With a little over three weeks remaining before the August 15th deadline to sign team's 2010 Draft picks, "...and about two weeks and six days before we begin negotiations," Nats' team President Stan Kasten quipped recently in an interview with ESPN980's The Sports Fix's Kevin Sheehan and Thom Loverro, the Washington Nationals have signed all but three members of their 2010 Draft Class, with the three remaining unsigned, of course, being three of the four top picks they made this past June: 1st Rounder, Bryce Harper (OF) - College of Southern Nevada, 2nd Round pick Sammy Solis (LHP) out of the University of San Diego, and the Nats' 4th Round pick, A.J. Cole (RHP) - Oviedo HS.
DC GM Mike Rizzo told 1500 WFED in DC's Charlie Slowes and Dave Jageler this past week in a wide ranging, hour-long rain delay interview while the team was in Cincinnati, that the Nationals, "... feel that we've done the research on the three players [and] they want to go out and begin their professional careers, so when two parties are of the same mindset to get a deal done often times it does." Nats' team President Stan Kasten held Washington's second '09 1st Round pick, reliever Drew Storen up as a, "fantastic example" for players seeking to get their major league careers started when Bryce Harper, in particular, was brought up in the interview this week with Mr.'s Sheehan and Loverro:
"...[Storen] was the first guy signed last year, got right out the first day, and because of that he's in the major leagues eleven months later. He had a whole year in the minor leagues, and I think if Bryce Harper or anyone in this year's draft had gotten out and gotten a full year under their belt, they would've been a year closer to the major leagues and let's face it, no matter what you get as a draft pick, that's where the real money is. Get to the major leagues, get your service time built up, get to arbitration, get to free agency."
By not signing immediately and getting some work done in the minors in this year, which no one really expected, the Nats' 2010 1st Round pick delayed the start of his professional career, "...and so now," Mr. Kasten continued, "I think Bryce [Harper] is one year behind where he might have been, but I'm sure he's gonna be fine...we're confident he's going to [make] a big contribution here. Now he's only 17, so he's not the same kind of thing that we went through a year ago, but we do see a big future for him, we really do."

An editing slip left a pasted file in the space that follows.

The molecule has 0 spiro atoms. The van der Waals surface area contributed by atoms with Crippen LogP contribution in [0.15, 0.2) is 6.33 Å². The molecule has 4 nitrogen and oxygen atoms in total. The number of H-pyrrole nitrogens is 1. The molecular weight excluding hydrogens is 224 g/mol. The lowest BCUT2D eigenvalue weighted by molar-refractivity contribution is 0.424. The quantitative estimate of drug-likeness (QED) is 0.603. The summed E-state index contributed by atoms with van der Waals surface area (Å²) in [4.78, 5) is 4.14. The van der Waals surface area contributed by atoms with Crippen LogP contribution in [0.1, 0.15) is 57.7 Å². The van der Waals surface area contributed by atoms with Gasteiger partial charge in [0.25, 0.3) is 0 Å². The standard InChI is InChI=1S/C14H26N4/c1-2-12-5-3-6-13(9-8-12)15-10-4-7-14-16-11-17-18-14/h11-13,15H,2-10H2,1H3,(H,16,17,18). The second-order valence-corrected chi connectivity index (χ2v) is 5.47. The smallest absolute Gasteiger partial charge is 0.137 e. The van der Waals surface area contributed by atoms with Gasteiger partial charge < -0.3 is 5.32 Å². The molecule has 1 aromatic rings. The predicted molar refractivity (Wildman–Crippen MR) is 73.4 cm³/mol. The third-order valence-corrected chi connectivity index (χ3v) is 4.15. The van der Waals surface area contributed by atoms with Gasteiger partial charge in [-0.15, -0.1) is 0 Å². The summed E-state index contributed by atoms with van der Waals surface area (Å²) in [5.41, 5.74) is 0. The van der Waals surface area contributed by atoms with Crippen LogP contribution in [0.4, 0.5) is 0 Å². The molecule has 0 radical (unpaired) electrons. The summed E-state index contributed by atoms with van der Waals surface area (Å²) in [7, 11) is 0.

ESPN.com's Jayson Stark seems to agree with Mr. Kasten's assessment that Washington isn't dealing with, "...the same kind of thing [they] went through a year ago," in negotiating with Harper that the Nats' went through with their '09 no.1 overall pick Stephen Strasburg, a 21-year-old college junior, who ended up getting a major league deal rounded off as $15.1M over four years, and in Mr. Stark's opinion, as expressed in a section of his article yesterday entitled, "Call it simply a 'mediocre' starter market", which is subtitled, "Feel a draft?", attempts to put Harper in the same category as Reds' pitching prospect Aroldis Chapman, who signed $30 million dollar deal with Cincinnati last winter, or even Mark Teixeira's $9.5M dollars from the '01 Draft, "...when he set the June draft position-player record that still stands", are a stretch for Harper's camp, since Chapman, in Mr. Stark's view, is a, "...nearly big league-ready free-agent pitcher," and Teixeira was, "...a 21-year-old college hitter who was on a much faster track to the big leagues than Harper."
Mr. Stark points to the, "...last two high school position players who were taken with the No. 1 overall pick," as better examples of what Harper should expect, or as he phrases it, Harper's "true comparables":
"Justin Upton, who got $6.1 million from Arizona in 2005, and Tim Beckham, who signed for $6.15 million with Tampa Bay in 2008 -- still the record for drafted high school players."
Harper has already been, and will, of course, as the deadline approaches, continue to be sold as another "once-in-a-generation talent", who deserves the sort of record-breaking deal the Nationals handed out to Strasburg last season, but while some have argued that the 17-year-old catcher/outfielder has all the leverage since he can simply return to college and reenter the draft should he fail to sign, the great lengths Harper went through to make himself eligible for this year's draft would make one think he's as eager to get his Major League career started as anyone, and if the idea of making his MLB debut within the one or two year window Mr. Kasten mentioned in an interview last month isn't enough motivation, ESPN.com's Mr. Stark points out that, "...the prospect of a slotting system looming large in the 2011 labor talks," might further influence Harper's decision to get as good a deal as he can get done before midnight on August 15th, or he might find himself two years behind in his development with far less than he's probably been told to expect.
As the DC GM Mike Rizzo explained to during the interview with Mr.'s Slowes and Jageler, in summing up his thoughts on the negotiations with this year's picks, "...we feel confident that these three guys want to play, they want to be Washington Nationals, they've stated that and we've been in close contact with them throughout the process we and continue to talk and leave the lines of communication open." Hopefully it doesn't take until the literal last minute to get a deal done this year, Nats fans don't need any additional stress.